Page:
I decided to answer her question with all the facts I knew. “Well, I have been in a couple of car accidents recently and live every day in pain. The anxiety of getting behind the wheel keeps me from leaving my house sometimes. I wanted to move somewhere that had public transportation. Plus, I have been meeting people from Chicago my entire life. Some of the friends I have held dearest in my life have hailed from the Windy City, and I figured if the concentration of good people is half as high as the representative sample I have already met, then I would find the source and a waterfall of friends.”
I hadn’t ever told anyone those were the only reasons before. I made up other things to make it sound more rational. I am always doing that, coming up with logical explanations for my seemingly random actions. But sitting here in this airport, I needed true acceptance. I thought to myself, well this woman is from Chicago, she can be my first test. I could find out right then if I would meet someone who could appreciate my perspective without judging it.
Once I had finished my simplistic explanation for my move, the look on her face was priceless. It was as if I had told her the best reasons for moving that she had ever heard. She started telling me stories about her life and how she wished she had made changes like I was making. In fact, she was the first of many people to tell me that I was living the life they were too scared to.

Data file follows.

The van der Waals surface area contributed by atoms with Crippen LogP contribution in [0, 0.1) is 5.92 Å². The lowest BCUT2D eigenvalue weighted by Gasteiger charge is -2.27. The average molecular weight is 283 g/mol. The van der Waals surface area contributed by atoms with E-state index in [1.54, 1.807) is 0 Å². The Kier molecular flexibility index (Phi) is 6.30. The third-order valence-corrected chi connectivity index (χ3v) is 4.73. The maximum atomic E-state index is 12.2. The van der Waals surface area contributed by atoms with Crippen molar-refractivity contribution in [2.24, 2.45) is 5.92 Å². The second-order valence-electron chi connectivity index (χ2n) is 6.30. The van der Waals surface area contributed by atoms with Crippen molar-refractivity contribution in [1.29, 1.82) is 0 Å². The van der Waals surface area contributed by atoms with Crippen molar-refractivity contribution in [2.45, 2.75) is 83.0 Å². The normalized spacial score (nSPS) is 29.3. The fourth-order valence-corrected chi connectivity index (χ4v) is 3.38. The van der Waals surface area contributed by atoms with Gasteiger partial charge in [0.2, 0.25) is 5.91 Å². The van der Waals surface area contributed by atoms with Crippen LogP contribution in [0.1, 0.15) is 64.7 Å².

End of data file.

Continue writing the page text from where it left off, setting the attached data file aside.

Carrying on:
I smiled sheepishly but I didn’t know how to accept her compliment. For years, I had been trying to break free of my hometown and establish roots elsewhere. I made so many complex plans and ironed out tons of financial details. This time nothing had been planned. I didn’t tell anyone much of anything, and in reality, the only plan was time.
I had learned something through all of the failures I went through and the common denominator was that I stopped trying. I knew that if I could find a way to continuously earn more time, I would eventually find the right rental situation in Chicago and make my way into the world.